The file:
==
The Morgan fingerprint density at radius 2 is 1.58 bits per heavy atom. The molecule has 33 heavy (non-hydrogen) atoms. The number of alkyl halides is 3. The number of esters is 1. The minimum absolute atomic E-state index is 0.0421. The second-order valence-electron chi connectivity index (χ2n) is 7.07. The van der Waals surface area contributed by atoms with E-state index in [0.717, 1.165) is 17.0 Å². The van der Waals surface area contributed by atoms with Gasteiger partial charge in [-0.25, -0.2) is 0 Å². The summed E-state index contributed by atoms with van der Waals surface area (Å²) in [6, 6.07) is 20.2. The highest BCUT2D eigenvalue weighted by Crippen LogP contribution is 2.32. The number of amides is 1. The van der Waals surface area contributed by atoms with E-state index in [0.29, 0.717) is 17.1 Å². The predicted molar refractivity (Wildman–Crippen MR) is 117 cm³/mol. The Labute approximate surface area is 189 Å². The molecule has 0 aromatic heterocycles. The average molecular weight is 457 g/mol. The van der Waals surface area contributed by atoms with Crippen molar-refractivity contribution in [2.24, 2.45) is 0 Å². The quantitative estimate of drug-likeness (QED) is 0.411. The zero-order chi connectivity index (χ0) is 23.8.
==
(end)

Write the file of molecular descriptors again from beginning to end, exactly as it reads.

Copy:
The Morgan fingerprint density at radius 2 is 1.58 bits per heavy atom. The molecule has 33 heavy (non-hydrogen) atoms. The number of alkyl halides is 3. The number of esters is 1. The minimum absolute atomic E-state index is 0.0421. The second-order valence-electron chi connectivity index (χ2n) is 7.07. The van der Waals surface area contributed by atoms with E-state index in [0.717, 1.165) is 17.0 Å². The van der Waals surface area contributed by atoms with Gasteiger partial charge in [-0.25, -0.2) is 0 Å². The summed E-state index contributed by atoms with van der Waals surface area (Å²) in [6, 6.07) is 20.2. The highest BCUT2D eigenvalue weighted by Crippen LogP contribution is 2.32. The number of amides is 1. The van der Waals surface area contributed by atoms with E-state index in [0.29, 0.717) is 17.1 Å². The predicted molar refractivity (Wildman–Crippen MR) is 117 cm³/mol. The Labute approximate surface area is 189 Å². The molecule has 0 aromatic heterocycles. The average molecular weight is 457 g/mol. The van der Waals surface area contributed by atoms with Crippen molar-refractivity contribution in [2.24, 2.45) is 0 Å². The quantitative estimate of drug-likeness (QED) is 0.411. The zero-order chi connectivity index (χ0) is 23.8.